Creating a story together. It’s magic.
That’s how I see it. That’s why I love it.
“But Gorgone,” you say to yourself, “Comic books…”
Exactly. Comic books. They’re the same thing.
At their best comic books are an entire medium that channels that same creative energy into something tangible and solid. The writer, the artist, the colorist, the letterer, the editor, the book designer. All of these individuals coming together to put something out into the world. To create a story.
It’s a collaboration where all of these disparate parts come to a project. Characters and settings start out as just words on a page somewhere. A name. A place. Together all of these people breathe life into the story, make it move, make it resonate. Each person may not see what they are creating the same way, each brings their own thoughts and feelings and energy to the project. In the end the trade paperbacks that we buy and the single issues that we collect are those same fractals I mentioned given physical form in the medium of comic books.
Primarily we associate this creative fusion dance with the Artist and the Writer. The two pillars of any comic we might read. But if cohosting Panel on Panels has taught me anything, it’s that every layer of creative decision-making going into a book can change it and shape it. For good or ill. At its best, these creative teams can put out some of the best stories ever told.
I certainly started reading comics before I rolled my first twenty-sided die, but I think it was my discovery and appreciation for the collaborative narrative that rekindled my love of the medium.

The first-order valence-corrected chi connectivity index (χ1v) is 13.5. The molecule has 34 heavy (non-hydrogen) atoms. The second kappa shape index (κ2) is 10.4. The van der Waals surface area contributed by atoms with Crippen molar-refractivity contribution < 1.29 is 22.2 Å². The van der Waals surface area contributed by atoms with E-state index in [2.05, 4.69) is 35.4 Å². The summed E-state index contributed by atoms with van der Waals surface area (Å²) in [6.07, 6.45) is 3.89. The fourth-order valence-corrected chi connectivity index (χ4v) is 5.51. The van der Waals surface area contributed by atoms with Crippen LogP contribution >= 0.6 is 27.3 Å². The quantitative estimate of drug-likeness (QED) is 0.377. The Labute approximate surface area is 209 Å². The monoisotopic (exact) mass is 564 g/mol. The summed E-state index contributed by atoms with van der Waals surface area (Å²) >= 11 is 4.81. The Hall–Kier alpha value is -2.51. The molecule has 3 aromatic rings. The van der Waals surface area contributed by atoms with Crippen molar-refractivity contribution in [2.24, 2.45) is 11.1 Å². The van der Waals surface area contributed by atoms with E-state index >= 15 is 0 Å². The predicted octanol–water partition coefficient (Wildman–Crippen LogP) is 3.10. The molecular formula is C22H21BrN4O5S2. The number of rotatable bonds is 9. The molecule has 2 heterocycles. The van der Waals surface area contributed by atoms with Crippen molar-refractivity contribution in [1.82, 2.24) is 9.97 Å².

What I’ve just described is fairly ideal. A utopia of creativity. Unfortunately, it’s not always like that. A GM can try to railroad a story, ignoring what his players might want to do. A player can put their needs above everyone else, letting their ego consume the table. Schedules of busy grownups with jobs and families can get in the way of goblin slaughter and magic missiles.
The same is true in comic books.
I’ve gone on record as saying that Rat Queens is one of my favorite comics. I think I’ve recommended it on the podcast at least three times. It’s a wonderful distillation of some of the inane, dramatic, funny and epic things folks can get into while playing games like Dungeons and Dragons. Throw modern wit and sensibilities into a fantasy setting and enjoyment will ensue.
It is also an example of a book held back by a range of problems occurring behind the scenes.
The first issue of Rat Queens by Kurtis J. Wiebe was released on September 25, 2013. As of right now (July 26, 2016) there have been sixteen issues released (seventeen if you count the Braga special, which kicks all sorts of ass). That’s close to a third of the output of some other ongoing series. Over the course of nearly three years the book was beset with delays and abrupt changes in creative teams due to messy personal controversy (you can read more about this online, I’ve got opinions but now is neither the time nor the place). After a long string of these issues the book was put on an indefinite hiatus. There were serious questions about whether or not the series would even continue before Wiebe announced recently that it would live on as a webcomic.